Comparison of Federalist Papers Federalist 31 to United States Constitution (1997)

Comparison of Federalist Papers Federalist 31 to United States Constitution (1997)


Federalist Papers Federalist 31 has 14 lines, and 14% of them have weak matches at magnitude 10 to 14 in United States Constitution (1997). 86% of the lines have no match. On average, each line has 0.29 weak matches.


Federalist 31: 7

As the duties of superintending the national defense and of securing the public peace against foreign or domestic violence involve a provision for casualties and dangers to which no possible limits can be assigned, the power of making that provision ought to know no other bounds than the exigencies of the nation and the resources of the community.

Article 4 Section 4: 1

The United States shall guarantee to every State in this Union a Republican Form of Government, and shall protect each of them against Invasion; and on Application of the Legislature, or of the Executive (when the Legislature cannot be convened) against domestic Violence.

Federalist 31: 11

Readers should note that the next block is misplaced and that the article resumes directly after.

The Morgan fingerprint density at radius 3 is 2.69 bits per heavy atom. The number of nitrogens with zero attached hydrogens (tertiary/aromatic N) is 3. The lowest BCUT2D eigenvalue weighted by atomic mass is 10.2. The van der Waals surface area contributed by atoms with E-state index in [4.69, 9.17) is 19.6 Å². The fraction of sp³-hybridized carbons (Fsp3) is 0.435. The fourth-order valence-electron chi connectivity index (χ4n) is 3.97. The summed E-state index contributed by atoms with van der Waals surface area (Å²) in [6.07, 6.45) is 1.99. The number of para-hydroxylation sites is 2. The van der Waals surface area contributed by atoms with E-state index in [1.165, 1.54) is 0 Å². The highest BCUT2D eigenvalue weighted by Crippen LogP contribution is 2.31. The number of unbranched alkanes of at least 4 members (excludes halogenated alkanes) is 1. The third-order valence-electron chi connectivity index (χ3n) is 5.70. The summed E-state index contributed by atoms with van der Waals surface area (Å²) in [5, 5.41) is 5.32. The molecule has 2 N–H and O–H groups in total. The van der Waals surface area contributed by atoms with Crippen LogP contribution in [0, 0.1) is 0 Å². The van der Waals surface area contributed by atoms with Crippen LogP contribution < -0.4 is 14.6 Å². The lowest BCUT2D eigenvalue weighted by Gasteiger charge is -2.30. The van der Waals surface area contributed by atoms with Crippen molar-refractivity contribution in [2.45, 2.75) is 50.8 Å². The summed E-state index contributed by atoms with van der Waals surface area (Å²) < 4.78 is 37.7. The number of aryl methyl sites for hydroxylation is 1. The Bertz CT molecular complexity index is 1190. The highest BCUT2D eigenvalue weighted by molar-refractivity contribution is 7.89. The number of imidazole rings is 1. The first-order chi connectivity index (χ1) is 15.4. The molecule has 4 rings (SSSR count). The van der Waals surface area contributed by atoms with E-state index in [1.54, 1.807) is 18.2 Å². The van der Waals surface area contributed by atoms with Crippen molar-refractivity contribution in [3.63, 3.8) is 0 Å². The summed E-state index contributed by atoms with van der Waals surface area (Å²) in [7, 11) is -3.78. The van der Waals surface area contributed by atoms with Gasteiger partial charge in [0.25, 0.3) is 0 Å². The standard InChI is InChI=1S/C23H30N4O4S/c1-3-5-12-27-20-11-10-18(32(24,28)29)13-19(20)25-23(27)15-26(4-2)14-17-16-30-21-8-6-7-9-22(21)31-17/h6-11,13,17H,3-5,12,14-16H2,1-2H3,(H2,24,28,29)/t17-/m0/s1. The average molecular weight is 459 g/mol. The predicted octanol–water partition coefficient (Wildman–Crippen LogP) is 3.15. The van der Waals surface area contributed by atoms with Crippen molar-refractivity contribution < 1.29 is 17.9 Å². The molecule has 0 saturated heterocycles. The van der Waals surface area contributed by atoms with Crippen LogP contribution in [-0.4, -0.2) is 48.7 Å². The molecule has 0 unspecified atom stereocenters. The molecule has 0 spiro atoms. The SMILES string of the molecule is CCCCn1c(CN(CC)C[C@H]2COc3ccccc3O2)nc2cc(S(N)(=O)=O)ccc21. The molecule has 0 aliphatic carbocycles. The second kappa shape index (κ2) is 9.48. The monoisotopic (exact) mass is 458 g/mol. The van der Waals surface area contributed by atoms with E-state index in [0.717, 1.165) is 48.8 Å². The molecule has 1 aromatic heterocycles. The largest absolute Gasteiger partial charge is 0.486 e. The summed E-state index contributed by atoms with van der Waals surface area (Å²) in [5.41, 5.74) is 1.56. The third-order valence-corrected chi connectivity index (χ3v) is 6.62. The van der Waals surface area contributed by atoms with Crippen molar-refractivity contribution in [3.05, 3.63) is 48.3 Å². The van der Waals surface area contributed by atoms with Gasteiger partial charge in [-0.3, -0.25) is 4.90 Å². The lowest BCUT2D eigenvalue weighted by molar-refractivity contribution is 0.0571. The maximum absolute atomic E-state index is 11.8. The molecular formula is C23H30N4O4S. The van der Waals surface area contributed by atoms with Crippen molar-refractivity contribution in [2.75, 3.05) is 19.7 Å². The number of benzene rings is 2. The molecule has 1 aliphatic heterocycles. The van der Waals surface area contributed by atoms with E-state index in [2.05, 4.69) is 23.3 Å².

... the Union. But an indefinite power of taxation in the LATTER might, and probably would in time, deprive the FORMER of the means of providing for their own necessities; and would subject them entirely to the mercy of the national legislature. As the laws of the Union are to become the supreme law of the land, as it is to have power to pass all laws that may be NECESSARY for carrying into execution the authorities with which it is proposed to vest it, the national government might at any time abolish the taxes imposed for State objects upon the pretense of an interference with its own. It might allege a necessity of doing this in order to give efficacy to the national revenues. And ...

Article 1 Section 8: 18

To make all Laws which shall be necessary and proper for carrying into Execution the foregoing Powers, and all other Powers vested by this Constitution in the Government of the United States or in any Department or Officer thereof.

Article 1 Section 10: 2

No State shall, without the Consent of the Congress, lay any Imposts or Duties on Imports or Exports, except what may be absolutely necessary for executing it's inspection Laws: and the net Produce of all Duties and Imposts, laid by any State on Imports or Exports, shall be for the Use of the Treasury of the United States; and all such Laws shall be subject to the Revision and Controul of the Congress.

Article 6: 2

This Constitution, and the Laws of the United States which shall be made in Pursuance thereof; and all Treaties made, or which shall be made, under the Authority of the United States, shall be the supreme Law of the Land; and the Judges in every State shall be bound thereby, any Thing in the Constitution or Laws of any State to the Contrary notwithstanding.